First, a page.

Vegan diets, although rich in many important nutrients, have the potential to be deficient in protein, calcium and vitamin D. This can lead to poor bone health and increased risk of brittle bones and fracture. If you're a vegan, or have decided to start a vegan lifestyle, make sure your bones are protected by compensating for the lack of dairy products and meat.
1. Stock up on calcium
The recommended calcium intake for adults is 1,000 mg per day. Since veganism does not include dairy (a well-known source of calcium), you'll have to get this important, bone health-supportive mineral elsewhere. Luckily, there are plenty of vegetables and fruits that provide calcium, including kale, collards, mustard greens, turnip greens, bok choy, broccoli, napa cabbage, watercress, oranges, orange juice and figs. Introduce calcium-rich plant milk, fortified juices, firm tofu made with calcium-sulphate, tempeh, sesame seeds, tahini, beans, almonds and almond butter into your diet, as well.
2. Watch your protein intake
While protein is essential for bone strength, keep the intake balanced. Too much or too little reduces the strength of bones, increasing the risk of fracture. Amino acids in protein are vital for the body's well-being, especially those that the body cannot produce on its own. Protein that comes from animal sources contains a complete mix of amino acids, so if meat and dairy are not part of your diet, the intake of essential amino acids will become compromised. Vegans need to eat a wide range of vegetable proteins in order to meet the body’s need for amino acids. Soy products, nuts, grains and dried beans are all exceptional sources of protein. In addition, there are plenty of plant-based protein powders to consider in addition to dietary changes.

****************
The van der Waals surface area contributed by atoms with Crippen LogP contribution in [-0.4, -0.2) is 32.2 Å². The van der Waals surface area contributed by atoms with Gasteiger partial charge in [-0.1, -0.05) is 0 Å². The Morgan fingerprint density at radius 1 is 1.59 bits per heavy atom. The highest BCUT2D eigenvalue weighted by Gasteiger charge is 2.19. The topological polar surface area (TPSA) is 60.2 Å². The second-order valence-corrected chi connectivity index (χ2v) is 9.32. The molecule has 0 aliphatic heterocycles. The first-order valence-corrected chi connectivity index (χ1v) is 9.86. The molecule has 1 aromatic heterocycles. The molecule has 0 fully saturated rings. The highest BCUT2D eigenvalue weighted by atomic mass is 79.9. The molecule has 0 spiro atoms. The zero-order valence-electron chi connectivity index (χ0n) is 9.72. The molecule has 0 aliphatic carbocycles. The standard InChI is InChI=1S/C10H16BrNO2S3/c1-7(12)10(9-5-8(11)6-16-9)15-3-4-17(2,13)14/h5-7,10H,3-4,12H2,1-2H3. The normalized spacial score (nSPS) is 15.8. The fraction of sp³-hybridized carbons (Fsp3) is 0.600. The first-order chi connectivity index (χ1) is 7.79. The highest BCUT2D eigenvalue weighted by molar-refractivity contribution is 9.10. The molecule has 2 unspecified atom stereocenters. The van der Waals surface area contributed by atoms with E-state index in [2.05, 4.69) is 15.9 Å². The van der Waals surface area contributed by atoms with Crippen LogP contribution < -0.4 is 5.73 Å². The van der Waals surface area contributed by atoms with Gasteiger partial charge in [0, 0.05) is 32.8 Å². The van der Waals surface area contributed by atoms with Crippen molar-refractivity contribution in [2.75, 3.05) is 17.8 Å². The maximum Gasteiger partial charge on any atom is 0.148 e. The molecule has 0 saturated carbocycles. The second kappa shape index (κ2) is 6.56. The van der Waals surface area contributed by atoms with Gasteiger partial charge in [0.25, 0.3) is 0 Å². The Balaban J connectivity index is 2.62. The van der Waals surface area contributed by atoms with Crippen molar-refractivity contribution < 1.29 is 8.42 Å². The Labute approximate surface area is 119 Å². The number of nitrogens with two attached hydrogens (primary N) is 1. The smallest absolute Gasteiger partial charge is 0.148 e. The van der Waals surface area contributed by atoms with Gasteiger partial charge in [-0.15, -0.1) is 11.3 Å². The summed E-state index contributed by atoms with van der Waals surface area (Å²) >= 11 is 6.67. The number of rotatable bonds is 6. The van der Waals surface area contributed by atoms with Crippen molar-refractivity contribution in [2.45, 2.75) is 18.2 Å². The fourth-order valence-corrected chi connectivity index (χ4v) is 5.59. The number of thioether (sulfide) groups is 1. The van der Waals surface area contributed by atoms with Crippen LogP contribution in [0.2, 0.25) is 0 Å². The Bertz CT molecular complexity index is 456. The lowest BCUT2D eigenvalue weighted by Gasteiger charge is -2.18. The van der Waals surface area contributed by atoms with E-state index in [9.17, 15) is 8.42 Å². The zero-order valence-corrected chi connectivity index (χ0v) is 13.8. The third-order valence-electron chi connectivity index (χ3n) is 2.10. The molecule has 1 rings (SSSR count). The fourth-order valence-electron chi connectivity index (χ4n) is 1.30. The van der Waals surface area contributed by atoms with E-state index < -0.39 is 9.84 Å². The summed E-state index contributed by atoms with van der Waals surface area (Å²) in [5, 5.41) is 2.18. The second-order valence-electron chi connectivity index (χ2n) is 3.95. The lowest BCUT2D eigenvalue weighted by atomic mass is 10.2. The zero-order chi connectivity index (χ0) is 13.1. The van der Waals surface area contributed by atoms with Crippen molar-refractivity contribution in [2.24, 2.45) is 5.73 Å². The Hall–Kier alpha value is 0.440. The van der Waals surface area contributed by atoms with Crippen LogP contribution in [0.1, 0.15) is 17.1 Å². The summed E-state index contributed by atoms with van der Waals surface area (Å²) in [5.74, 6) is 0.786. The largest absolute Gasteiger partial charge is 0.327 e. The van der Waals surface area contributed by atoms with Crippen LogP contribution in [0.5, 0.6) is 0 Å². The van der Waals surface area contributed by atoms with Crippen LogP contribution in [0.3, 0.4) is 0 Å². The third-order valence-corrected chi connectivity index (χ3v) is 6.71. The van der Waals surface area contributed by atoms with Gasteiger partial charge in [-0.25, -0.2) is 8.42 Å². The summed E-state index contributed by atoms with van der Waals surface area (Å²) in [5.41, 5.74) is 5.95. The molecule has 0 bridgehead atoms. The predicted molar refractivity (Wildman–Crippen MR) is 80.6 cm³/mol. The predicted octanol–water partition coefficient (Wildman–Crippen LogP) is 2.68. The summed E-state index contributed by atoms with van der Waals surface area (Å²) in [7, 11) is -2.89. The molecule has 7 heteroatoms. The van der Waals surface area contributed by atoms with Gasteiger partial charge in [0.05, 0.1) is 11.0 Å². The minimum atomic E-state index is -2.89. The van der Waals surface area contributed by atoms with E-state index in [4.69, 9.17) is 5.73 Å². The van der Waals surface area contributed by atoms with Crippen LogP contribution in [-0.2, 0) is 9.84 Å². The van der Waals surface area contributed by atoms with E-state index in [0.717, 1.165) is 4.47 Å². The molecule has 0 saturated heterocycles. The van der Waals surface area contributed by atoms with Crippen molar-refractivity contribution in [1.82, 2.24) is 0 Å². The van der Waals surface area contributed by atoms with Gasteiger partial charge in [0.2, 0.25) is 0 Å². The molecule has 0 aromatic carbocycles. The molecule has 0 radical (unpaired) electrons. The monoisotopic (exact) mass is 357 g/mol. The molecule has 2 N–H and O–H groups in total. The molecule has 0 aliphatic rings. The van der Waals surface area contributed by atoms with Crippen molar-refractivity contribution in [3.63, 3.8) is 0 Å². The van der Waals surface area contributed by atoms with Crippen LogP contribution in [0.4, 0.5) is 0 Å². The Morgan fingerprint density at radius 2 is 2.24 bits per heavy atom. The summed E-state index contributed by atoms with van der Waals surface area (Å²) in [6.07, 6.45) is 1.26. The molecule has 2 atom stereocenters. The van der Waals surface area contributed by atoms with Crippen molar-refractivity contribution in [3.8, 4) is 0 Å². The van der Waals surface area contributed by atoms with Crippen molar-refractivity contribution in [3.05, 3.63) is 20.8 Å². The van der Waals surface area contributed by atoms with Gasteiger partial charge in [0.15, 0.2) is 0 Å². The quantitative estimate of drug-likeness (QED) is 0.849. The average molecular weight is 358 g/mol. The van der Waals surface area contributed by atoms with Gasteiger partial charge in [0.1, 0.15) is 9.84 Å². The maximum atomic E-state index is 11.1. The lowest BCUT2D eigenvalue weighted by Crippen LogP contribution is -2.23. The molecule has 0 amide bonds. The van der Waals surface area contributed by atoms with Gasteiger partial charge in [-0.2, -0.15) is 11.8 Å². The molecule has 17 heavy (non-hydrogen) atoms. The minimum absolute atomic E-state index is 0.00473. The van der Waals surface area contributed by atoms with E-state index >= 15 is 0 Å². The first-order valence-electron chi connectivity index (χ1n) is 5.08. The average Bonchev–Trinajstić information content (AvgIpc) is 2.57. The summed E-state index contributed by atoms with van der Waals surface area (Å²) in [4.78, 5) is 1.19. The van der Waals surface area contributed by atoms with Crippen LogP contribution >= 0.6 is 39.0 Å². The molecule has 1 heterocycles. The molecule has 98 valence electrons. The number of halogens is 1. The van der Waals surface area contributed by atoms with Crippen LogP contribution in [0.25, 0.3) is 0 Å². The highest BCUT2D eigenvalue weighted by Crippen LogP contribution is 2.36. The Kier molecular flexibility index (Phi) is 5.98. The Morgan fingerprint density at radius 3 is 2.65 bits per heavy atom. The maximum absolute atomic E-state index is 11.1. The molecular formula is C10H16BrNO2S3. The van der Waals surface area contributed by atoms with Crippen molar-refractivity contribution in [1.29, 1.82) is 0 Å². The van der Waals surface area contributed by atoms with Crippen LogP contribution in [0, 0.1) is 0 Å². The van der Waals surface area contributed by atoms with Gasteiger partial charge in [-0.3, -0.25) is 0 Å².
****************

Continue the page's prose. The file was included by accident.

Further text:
3. Enjoy yummy fruits and veggies
Fruits and vegetables make the blood less acidic and more alkaline so your body won’t draw calcium from your bones. Thanks to nutrients in fruits and vegetables, such as vitamin K, vitamin C, potassium, magnesium and boron, your bones will get all the essential nutrients to stay healthy.
4. Pump that iron
A sedentary lifestyle is detrimental to everyone’s bones, so get moving. Weight lifting beneficially stresses your muscles, while jogging creates an impact on them, helping to keep muscles strong. According to research, strength training plays a significant role in slowing bone loss, so get out there and start pumping iron. With strength training, you’ll target bones most likely to fracture such as those in the hips, spine and wrists, and help to offset age-related declines in bone mass.
5. Don’t forget vitamin D
Thanks to vitamin D, your body can absorb and use calcium. Sunlight is the best source, providing 80 to 90 percent of our vitamin D. If you’re a vegan and also don’t like to spend time under the sun, D-fortified foods or a supplement need to be a part of your diet. Look for a daily supplement of at least 600 IU (15 mcg) of D3. Vitamin D3 is the same form that’s produced by the body in response to sunlight. But we strongly recommend soaking up the sun at least 10 to 20 minutes every day. Short exposure to sunlight isn’t bad for you, and it really helps your bones. Get out and enjoy!
Looking for extra bone health support? Consider these supplements: